The Patriot Resource - The Patriot

The Patriot Film Insights: Trivia

12. "There is a graveyard in the Pembroke location and as a joke some of the names on the tombstones were characters that Mel Gibson had played in other movies." - Special Effects Artist Bill "Splat" Johnson

13. Screenwriter Robert Rodat originally gave the lead character (then Francis Marion) six children, because Mel Gibson had six children. When Gibson and his wife had their seventh, Rodat added another child to the script.
(Ed.: There has been some discussion about this. Although, this would be a good explanation for why Rodat gave Marion six children, when he was actually childless and unmarried-not a widower-during the war. It also fits because one child, William, is the only child that has no scenes and could have been removed from the film without impacting the story at all.)

14. During filming, morale among the extras and reenactors got so low that the producers feared that they would walk, so Mel Gibson was asked to speak to them and tell them how important they were to the film.
(Ed.: It wouldn't be surprising if the cheerleaders and marching band were as much for the morale of the extras, as for Emmerich's birthday.)

15. The big battle scenes as well as the scenes of General George Washington at Valley Forge (Ed: which were largely cut) were filmed at the Darby Farm in Chester County, South Carolina. This is the location where the reenactors chose to sleep in tents and served as the production's base of operations from September to December.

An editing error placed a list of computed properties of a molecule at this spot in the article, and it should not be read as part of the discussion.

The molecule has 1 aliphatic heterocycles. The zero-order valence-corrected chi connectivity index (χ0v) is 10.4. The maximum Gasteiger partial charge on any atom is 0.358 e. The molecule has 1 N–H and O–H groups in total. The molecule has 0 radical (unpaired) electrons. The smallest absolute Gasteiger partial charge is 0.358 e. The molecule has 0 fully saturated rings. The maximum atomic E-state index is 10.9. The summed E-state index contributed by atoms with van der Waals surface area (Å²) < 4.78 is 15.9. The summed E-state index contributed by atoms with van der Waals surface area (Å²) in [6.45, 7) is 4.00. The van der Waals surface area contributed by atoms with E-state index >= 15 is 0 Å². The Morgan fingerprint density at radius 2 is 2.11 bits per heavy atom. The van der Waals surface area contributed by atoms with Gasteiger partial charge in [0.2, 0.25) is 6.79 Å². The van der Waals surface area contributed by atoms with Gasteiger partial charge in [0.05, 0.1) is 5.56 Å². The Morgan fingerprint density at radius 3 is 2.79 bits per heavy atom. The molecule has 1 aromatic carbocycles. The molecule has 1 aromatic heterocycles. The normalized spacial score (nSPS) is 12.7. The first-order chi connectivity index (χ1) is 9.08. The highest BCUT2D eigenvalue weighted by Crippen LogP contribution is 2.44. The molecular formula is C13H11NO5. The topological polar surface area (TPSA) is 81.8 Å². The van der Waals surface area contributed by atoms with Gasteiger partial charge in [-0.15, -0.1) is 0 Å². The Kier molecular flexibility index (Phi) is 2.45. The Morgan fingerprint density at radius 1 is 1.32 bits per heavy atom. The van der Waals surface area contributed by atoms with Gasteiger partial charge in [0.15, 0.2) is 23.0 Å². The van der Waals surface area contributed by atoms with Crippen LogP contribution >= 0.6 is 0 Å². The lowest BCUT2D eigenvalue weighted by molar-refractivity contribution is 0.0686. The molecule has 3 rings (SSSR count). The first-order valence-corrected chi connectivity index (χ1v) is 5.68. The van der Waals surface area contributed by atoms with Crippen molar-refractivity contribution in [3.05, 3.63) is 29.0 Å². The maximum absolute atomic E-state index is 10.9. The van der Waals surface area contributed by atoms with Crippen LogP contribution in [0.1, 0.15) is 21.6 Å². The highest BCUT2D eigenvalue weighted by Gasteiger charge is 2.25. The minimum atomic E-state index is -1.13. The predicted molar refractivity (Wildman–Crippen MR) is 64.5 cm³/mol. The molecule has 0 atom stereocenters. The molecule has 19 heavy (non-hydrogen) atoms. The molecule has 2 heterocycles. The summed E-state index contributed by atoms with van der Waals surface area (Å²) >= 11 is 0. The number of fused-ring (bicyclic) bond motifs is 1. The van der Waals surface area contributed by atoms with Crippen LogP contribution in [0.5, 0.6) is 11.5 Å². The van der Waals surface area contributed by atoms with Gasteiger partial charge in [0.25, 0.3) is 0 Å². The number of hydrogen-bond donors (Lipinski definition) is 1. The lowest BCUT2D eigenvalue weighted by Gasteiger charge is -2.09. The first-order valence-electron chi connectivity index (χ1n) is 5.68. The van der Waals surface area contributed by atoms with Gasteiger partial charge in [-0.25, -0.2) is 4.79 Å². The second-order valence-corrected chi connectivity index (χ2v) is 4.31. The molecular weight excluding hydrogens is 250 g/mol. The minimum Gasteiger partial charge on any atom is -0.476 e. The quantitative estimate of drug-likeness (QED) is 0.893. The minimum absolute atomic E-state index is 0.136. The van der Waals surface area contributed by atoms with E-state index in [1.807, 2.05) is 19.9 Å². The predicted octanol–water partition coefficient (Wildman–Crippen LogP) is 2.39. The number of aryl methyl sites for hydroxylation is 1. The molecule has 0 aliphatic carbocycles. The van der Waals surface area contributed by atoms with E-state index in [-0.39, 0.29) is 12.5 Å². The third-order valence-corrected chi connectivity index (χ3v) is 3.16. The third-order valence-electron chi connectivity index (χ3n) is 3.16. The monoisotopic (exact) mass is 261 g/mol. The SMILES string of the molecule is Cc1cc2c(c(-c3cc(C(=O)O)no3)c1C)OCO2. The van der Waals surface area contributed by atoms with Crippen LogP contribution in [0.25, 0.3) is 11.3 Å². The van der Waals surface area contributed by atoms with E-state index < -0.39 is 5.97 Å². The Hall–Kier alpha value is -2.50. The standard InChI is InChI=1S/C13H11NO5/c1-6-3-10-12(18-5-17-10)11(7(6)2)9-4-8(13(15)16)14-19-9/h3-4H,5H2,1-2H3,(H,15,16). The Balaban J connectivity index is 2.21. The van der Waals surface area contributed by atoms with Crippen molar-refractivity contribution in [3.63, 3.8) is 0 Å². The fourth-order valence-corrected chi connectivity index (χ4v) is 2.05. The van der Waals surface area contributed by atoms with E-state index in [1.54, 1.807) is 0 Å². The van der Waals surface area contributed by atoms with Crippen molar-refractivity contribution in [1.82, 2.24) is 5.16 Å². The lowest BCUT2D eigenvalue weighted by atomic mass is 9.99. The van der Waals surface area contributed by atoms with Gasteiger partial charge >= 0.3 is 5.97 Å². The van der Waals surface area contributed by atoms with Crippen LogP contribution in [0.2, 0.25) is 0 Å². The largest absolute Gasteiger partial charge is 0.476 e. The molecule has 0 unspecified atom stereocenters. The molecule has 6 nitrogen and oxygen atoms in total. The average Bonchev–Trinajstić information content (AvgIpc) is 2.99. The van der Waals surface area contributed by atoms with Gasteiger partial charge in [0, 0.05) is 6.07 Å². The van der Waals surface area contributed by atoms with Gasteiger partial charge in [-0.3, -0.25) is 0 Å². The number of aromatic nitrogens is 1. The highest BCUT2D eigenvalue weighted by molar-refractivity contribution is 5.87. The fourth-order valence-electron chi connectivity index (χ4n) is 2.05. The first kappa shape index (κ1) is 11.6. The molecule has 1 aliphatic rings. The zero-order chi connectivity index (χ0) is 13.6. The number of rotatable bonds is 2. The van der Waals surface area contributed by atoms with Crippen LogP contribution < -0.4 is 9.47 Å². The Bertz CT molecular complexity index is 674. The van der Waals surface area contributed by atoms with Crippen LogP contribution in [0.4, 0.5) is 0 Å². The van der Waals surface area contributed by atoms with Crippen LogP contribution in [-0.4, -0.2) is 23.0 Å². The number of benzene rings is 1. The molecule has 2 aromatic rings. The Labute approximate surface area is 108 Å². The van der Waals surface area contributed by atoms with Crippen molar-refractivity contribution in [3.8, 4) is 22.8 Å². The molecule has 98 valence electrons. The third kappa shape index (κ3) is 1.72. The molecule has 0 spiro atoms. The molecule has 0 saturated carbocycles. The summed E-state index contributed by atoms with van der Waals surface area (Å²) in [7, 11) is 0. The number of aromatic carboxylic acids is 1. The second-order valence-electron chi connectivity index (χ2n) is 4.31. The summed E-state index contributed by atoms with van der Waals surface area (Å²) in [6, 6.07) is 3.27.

16. Historic Brattonville provided locations for the Camden plantation, interiors of Charlotte Selton's plantation and interiors of the Howards' home. Mansfield Plantation served as exteriors for Charlotte's plantation. Middleton Place was where the British ball was shot. Botany Bay Plantation on Edisto Bay was the setting for the beach slave camp.

17. The production then moved to Charleston, using the College of Charleston and the Colonial era street that still remains. Production wrapped at a man-made marsh near Charleston known as Cypress Gardens, a fully realized swamp created in the late 1920s, which was used for the militia's island hideaway.

18. On the last night of production, the crew was treated to a rare lunar eclipse.

19. The filmmakers used 200 extras along with another 200 reenactor as "core soldiers." These men were cast for long hair among other things, so that the production could save on wigs. The extras spent two weeks at soldier training camp, learning such 18th century skills as shooting and marching. The reenactors served as the instructors. They all portrayed Patriot, British and French soldiers and were used over and over in the battles and often 'died' several times.

20. The Martin house and accompanying crops as well as Pembroke Villiage, were built by the production. They were built east-west so that Director Roland Emmerich could use natural backlighting.

21. Peat moss was used to simulate exploding dirt from the mortars. Flour was shot out of the cannons to create the "smoke."

22. Benjamin Martin's statement, "Why should I agree to swap one tyrant three thousand miles away for three thousand tyrants one mile away?" is a variation of a comment made by the Loyalist clergyman Reverend Mather Byles, "Which is better - to be ruled by one tyrant three thousand miles away or by three thousand tyrants one mile away?"

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